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{No audio this week. We apologize for the inconvenience.}

The nice thing about not being an official or professional movie critic is I can be surprised by things. I’ll read, watch and listen to other reviews and keep an eye and ear on the upcoming stuff hitting cinemas, but for the most part when I fire up the DVD player or pick an Instant selection, I can do so free of outside influences and deadlines, other than the polls. I’ve been trying to do that more since a couple people seem to think I need to have more thoughts of my own. In any event, I’m happy to say Predators surprised me. And it surprised me by being more than halfway decent in a really cool way.

Courtesy Troublemaker Studios

A guy in military kit with a wicked automatic shotgun gets dropped – literally – into a rainforest he doesn’t recognize. He soon encounters other folk with similar gear and just as much memory as him regarding how they got here, which is to say none. It soon becomes apparent that this ragtag group of strangers have been plucked from wherever they happened to be and have been brought to an alien world for a purpose. Like stocking a fishing pond with trout, these unfortunate folks have been put into this place just so they can be hunted by the eponymous Predators. Not all is what it seems, however, and the longer some of them survive, the more they learn about this world and the nature of their captors. Other than their wickedly advanced technology and that whole spine-ripping thing.

There’s always been something of an undercurrent of disappointment with sequels to the original Predator up until this point. Instead of increasing the scale of the action in what seems logical to those of us familiar with the success of Aliens as compared to Alien, the immediate sequel to Predator simply changed the setting to a humid LA landscape just slightly reminiscent of Robocop‘s privatized Detroit. From there the Predators got coupled with the aforementioned xenomorphs in some lackluster AVP entries that were nowhere near as awesome as the original graphic novel cross-over. They vanished from movies for a bit to appear in a couple video games, until one of those half-mad genius visionaries decided to give them one more chance at kicking some ass: Robert Rodriguez.

Courtesy Troublemaker Studios
From left: Heavy Weapons Guy, Surprise I Don’t Die First, That’s Mister Brody To You, Totally Not Ziva From NCIS, Badass Silent Yakuza Hitman

I covered his exploits as a director extensively last week, one or two factual hiccups aside, but this guy is actually to the production side of movies what “triple-threats” like Gene Kelly and Justin Timberlake are to the acting side. Not only is he a visionary director and a bold if somewhat tongue-in-cheek screenwriter, he’s also a no-nonsense producer. He’s backed almost as many films as he’s directed, and while some of them have been his own work, Predators is a project he’s thrown himself behind with obvious positive results. Nimród Antal had shown his directoral chops with small entries like Vacancy and Armored, and here Rodriguez has pointed his aesthetic sense directly at this long-awaited ‘genuine’ follow-up to that much-beloved if somewhat flaming 80s action classic.

Now, this isn’t exactly the next Inception, here. Don’t misunderstand. As much as I was having fun watching a genre-saavy Adrien Brody and several other notable character actors tromp through the jungle and wondering when and how the Predators were going to start picking them off, I couldn’t quite shake the feeling that half the reason this movie got made was almost as an apology to long-suffering Predator fans who’d felt cheated out of a proper sequel for decades. It’s a B-movie, and makes no apologies about being a B-movie, so viewers interested in keeping their eyeballs unsullied by B-movies will want to give this one a pass. Finally, Predators tries to stand on its own to the degree of more than a few expository scenes filling time with back-and-forth with the characters about where they are and what’s going on as opposed to who they are.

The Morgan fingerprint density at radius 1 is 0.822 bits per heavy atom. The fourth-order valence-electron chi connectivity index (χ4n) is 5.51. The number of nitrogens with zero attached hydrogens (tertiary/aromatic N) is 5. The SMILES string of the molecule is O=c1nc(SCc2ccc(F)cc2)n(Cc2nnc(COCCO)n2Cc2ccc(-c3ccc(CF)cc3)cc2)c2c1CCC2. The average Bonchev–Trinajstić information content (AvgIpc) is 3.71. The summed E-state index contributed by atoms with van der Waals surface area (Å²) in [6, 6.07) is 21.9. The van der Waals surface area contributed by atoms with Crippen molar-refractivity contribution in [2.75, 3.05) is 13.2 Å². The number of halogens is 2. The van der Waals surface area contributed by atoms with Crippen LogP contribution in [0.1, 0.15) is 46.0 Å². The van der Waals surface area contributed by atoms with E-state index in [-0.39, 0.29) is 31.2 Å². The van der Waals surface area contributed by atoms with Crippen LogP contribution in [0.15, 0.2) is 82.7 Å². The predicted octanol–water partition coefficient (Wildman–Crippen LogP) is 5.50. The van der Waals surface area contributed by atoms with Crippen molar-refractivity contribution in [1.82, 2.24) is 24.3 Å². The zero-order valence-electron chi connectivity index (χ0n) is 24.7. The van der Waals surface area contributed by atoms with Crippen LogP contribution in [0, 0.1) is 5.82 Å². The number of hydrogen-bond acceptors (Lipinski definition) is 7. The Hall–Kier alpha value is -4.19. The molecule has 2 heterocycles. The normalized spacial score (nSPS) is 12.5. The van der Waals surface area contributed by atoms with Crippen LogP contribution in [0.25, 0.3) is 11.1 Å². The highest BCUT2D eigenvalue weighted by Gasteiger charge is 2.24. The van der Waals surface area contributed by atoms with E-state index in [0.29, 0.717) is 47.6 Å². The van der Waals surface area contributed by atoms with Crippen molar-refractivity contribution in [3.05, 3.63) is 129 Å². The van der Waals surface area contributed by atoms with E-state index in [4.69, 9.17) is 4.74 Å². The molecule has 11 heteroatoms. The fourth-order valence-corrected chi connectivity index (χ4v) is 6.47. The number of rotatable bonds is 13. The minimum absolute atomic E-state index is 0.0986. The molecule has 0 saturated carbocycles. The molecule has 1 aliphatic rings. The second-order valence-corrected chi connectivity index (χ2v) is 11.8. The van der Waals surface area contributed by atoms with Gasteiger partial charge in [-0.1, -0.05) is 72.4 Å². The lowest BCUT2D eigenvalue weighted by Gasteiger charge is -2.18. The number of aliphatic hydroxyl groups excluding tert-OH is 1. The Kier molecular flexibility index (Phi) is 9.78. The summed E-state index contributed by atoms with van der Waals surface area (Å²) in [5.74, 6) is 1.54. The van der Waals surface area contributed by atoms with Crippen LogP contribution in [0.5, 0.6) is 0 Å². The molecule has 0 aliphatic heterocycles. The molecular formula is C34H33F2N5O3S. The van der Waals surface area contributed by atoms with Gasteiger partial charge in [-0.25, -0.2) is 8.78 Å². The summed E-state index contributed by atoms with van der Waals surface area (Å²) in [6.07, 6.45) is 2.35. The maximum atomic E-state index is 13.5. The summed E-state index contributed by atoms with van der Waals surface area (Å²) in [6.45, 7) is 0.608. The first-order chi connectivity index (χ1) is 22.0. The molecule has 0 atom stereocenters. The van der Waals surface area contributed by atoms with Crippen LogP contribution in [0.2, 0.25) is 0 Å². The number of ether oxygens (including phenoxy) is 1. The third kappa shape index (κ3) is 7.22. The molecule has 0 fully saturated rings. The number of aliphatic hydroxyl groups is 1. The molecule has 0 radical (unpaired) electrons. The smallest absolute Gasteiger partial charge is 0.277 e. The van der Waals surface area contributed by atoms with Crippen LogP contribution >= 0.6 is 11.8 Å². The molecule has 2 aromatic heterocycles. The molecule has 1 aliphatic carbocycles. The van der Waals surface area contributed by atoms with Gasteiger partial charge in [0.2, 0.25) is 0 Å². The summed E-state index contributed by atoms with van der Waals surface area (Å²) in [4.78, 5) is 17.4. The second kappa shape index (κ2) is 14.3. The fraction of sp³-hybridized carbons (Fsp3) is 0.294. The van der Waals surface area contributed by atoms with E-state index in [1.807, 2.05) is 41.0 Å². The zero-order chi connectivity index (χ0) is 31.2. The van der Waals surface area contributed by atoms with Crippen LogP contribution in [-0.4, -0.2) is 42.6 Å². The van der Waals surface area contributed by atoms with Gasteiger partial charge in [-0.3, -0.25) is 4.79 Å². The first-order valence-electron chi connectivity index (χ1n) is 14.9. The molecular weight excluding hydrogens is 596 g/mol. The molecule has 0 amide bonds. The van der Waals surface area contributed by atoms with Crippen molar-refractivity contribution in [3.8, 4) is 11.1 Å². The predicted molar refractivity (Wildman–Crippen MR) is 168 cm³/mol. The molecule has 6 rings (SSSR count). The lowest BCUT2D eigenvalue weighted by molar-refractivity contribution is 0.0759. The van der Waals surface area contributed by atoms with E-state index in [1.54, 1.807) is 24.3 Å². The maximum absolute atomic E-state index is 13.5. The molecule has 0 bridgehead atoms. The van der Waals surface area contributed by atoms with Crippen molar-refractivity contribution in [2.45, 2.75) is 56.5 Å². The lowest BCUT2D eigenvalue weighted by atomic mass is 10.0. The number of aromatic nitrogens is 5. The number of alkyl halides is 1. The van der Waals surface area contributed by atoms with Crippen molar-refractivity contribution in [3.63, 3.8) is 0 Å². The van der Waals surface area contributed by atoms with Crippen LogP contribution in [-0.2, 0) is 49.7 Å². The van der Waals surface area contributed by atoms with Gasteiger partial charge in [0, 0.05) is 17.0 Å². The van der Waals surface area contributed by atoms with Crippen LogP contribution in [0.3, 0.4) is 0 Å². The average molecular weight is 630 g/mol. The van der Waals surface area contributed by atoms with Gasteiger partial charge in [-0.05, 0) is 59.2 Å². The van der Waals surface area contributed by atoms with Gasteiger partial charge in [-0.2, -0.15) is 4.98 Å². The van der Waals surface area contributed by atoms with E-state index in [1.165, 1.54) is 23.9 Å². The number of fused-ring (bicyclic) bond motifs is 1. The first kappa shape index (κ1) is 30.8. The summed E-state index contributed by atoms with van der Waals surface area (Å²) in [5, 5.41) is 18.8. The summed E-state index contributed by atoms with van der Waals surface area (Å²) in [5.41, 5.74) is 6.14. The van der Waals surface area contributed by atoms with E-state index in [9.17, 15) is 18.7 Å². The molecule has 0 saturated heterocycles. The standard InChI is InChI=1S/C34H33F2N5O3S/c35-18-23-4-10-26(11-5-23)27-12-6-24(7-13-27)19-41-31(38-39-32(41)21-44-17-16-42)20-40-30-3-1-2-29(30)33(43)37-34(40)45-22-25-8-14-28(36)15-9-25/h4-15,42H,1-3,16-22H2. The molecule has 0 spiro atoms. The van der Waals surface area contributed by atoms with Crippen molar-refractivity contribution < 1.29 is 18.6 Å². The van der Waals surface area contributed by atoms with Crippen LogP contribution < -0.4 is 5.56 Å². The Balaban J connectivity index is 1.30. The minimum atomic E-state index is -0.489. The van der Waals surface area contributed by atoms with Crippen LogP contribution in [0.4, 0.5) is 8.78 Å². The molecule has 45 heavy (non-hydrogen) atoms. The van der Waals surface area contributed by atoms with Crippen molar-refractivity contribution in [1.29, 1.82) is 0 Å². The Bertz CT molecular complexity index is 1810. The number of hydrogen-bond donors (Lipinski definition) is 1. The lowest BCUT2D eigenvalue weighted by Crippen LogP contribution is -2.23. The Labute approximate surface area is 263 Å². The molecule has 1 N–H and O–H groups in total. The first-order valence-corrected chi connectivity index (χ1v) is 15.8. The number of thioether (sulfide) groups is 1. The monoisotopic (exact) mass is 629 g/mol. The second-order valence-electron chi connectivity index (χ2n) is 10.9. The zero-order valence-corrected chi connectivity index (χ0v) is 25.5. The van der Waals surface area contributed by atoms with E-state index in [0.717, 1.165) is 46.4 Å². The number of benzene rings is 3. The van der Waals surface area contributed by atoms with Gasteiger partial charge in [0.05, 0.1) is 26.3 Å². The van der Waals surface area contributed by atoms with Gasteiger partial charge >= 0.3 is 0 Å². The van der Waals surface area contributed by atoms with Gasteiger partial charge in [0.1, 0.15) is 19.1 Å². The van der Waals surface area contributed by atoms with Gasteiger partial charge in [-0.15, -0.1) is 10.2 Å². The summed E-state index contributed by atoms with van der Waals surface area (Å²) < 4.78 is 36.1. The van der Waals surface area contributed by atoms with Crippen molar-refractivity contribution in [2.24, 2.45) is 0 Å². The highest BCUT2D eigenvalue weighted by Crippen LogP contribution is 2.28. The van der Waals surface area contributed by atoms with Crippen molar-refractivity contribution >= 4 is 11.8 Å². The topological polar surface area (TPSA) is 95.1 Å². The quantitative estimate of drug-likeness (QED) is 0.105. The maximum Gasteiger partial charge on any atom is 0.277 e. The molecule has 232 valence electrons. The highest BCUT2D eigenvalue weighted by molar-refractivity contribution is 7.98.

Courtesy Troublemaker Studios
“Go ahead. Make fun of The Pianist again. Did you forget I’m an Oscar-winner, bitch?”

Then again, that might be part of the appeal of this sort of movie. The composition of the protagonist team is just diverse enough in personality as well as nationality to give us a snapshot of the kind of people the Predators feel ‘worthy’ of their attentions, and as much as this is not exactly a script that makes the ancient farts at the Academy salivate into their porridge, none of the actors seem to be phoning it in. There’s just enough sincerity to make the audience generally interested in what happens to these people, and just enough tongue-in-cheek callbacks to the original, reaching back over years of lackluster abuse of the IP, to give it a much-needed injection of awesomeness.

Fans of Predator, your years of disappointment are at an end. Fans of science-fiction action, this one’s right up your alley. Fans of Adrien Brody… well, he looks pretty cut and he’s actually got some decent one-liners, so yeah, give it a shot, but it’s not for the squeamish. It’s waiting for you on Netflix, but minor spoiler alert, folks: there are no helicopters in Predators. So, if you were hoping Adrien or perhaps Danny Trejo would have the opportunity to yell “GET TO DA CHOPPAH!!!”… sorry to disappoint.

Josh Loomis can’t always make it to the local megaplex, and thus must turn to alternative forms of cinematic entertainment. There might not be overpriced soda pop & over-buttered popcorn, and it’s unclear if this week’s film came in the mail or was delivered via the dark & mysterious tubes of the Internet. Only one thing is certain… IT CAME FROM NETFLIX.